1. The thing is, I don’t care what scores she gets. Thank you for reminding me of that! I just want her to love learning, and have a strong foundation in critical and creative thinking so she can learn what she wants to learn when she’s older.

  3. I could have written this, except the Spanish immersion part (the charter we did NOT get into had a spanish immersion but the public school does not). Our school is actually our neighborhood one, but its definitely got a lot of socio-economic (as well as racial) diversity and its leading to lots of conversations…not yet about money but more about education & why some of his friends do certain things that we don’t do in our family, and vice versa.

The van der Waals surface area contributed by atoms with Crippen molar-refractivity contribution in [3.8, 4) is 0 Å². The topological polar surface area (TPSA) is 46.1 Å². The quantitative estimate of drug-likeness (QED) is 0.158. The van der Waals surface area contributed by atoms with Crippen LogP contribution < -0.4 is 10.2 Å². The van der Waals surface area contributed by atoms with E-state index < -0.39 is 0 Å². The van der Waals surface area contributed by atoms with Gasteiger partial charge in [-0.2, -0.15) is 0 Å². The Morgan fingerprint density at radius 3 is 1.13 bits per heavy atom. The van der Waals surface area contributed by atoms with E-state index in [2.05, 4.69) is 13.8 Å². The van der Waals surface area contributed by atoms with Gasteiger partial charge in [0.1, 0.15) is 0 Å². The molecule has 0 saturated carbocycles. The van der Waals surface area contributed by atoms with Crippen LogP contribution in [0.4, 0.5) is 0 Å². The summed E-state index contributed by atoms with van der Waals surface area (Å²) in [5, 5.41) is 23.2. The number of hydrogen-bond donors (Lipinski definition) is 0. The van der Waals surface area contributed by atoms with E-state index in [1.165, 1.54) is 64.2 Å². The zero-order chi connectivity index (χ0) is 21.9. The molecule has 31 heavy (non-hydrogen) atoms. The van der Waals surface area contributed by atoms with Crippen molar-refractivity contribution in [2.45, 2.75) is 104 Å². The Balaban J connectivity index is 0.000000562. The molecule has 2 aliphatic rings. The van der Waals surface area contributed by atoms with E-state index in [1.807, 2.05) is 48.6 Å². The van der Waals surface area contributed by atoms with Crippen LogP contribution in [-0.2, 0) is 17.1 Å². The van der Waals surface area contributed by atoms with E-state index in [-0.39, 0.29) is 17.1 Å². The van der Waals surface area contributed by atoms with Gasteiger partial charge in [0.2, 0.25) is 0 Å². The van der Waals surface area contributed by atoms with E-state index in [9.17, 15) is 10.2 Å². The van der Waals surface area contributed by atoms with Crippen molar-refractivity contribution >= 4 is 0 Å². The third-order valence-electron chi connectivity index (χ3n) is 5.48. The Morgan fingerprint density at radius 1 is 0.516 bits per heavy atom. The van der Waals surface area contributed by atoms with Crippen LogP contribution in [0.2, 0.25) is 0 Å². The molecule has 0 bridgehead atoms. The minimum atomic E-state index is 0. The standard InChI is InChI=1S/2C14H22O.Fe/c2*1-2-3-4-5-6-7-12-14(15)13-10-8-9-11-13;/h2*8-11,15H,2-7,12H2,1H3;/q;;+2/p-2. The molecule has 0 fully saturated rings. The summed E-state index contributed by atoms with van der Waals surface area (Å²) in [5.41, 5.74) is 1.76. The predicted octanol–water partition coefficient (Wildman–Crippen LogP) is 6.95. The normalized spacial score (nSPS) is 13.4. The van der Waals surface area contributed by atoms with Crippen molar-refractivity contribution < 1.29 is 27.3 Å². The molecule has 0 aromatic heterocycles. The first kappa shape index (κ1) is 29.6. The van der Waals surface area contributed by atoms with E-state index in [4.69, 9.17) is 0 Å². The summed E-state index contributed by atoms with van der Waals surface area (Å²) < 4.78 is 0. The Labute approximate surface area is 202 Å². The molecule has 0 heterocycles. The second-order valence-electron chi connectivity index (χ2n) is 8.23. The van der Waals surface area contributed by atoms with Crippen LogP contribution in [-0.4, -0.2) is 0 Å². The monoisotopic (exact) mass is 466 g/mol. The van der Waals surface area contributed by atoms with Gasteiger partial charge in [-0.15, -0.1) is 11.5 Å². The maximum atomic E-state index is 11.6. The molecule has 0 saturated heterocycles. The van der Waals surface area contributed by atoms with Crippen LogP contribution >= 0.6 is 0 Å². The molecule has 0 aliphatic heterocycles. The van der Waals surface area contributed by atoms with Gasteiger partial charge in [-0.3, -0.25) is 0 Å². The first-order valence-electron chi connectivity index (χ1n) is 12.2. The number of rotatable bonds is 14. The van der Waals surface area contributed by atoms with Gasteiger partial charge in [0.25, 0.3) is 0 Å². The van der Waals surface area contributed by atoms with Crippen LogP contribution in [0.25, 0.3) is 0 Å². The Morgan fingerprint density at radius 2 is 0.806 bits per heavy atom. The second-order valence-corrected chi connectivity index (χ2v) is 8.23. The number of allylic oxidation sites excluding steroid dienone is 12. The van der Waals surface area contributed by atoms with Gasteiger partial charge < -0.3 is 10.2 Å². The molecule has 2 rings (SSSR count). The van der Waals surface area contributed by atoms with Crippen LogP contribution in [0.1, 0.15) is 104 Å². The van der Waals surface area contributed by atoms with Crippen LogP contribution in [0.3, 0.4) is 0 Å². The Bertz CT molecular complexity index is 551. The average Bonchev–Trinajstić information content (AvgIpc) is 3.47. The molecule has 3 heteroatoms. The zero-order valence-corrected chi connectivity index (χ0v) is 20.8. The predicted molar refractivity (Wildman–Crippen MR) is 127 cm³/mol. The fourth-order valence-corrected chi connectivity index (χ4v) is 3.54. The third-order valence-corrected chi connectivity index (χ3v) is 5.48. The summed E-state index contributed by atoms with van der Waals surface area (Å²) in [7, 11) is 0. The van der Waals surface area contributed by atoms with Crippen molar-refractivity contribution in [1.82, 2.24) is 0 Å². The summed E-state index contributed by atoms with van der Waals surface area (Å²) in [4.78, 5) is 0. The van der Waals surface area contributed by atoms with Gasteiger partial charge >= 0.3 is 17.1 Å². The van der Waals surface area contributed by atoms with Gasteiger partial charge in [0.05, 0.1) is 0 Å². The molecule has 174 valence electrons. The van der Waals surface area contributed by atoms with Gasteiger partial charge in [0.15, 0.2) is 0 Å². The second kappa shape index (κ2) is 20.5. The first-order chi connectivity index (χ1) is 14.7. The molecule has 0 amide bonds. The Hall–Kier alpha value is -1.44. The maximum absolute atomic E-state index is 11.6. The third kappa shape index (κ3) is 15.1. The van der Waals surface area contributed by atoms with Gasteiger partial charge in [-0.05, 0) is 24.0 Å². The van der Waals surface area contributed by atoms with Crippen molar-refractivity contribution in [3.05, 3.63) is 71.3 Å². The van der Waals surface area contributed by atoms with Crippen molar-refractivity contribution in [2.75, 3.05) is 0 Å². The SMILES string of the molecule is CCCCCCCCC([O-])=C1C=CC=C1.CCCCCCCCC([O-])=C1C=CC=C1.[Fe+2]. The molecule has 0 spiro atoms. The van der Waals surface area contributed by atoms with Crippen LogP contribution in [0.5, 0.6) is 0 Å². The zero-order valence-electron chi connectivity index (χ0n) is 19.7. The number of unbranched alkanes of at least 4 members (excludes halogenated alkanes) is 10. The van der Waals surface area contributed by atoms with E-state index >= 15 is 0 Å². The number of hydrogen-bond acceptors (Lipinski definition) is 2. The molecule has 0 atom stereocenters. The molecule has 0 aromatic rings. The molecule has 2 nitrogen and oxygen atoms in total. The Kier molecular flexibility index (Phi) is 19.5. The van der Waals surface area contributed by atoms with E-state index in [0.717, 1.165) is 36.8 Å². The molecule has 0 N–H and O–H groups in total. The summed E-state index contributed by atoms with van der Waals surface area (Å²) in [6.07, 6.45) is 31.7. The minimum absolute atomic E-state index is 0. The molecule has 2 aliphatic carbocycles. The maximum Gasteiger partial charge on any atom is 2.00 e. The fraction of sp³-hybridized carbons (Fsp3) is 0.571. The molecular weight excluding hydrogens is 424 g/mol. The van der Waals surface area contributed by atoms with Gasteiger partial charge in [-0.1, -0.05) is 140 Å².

But while I question (and will continue to question as things change over the years) whether we made the right choice for him, their is a part of me that feels really good knowing that even our modest involvement & donations are helping all the kids in the school get a better education, AND I am exposing my kid a really good learning experience with the diversity he is in the midst of. It also makes us feel more of a part of our neighborhood, and makes our rapidly gentrifying neighborhood feel more integrated, when everyone is at school drop off together, chatting, caring about their kids.

    1. That is awesome that you are at your neighborhood school. Our school is not far from our “neighborhood,” though the actual neighborhood it is in is kind of obnoxious and elitist (randomly, how our school ended up there I don’t really understand). There is definitely a strong sense of community within the school though, so that is nice. And already I’m around enough that even older students wave to me and say hi when I walk by. I really love that.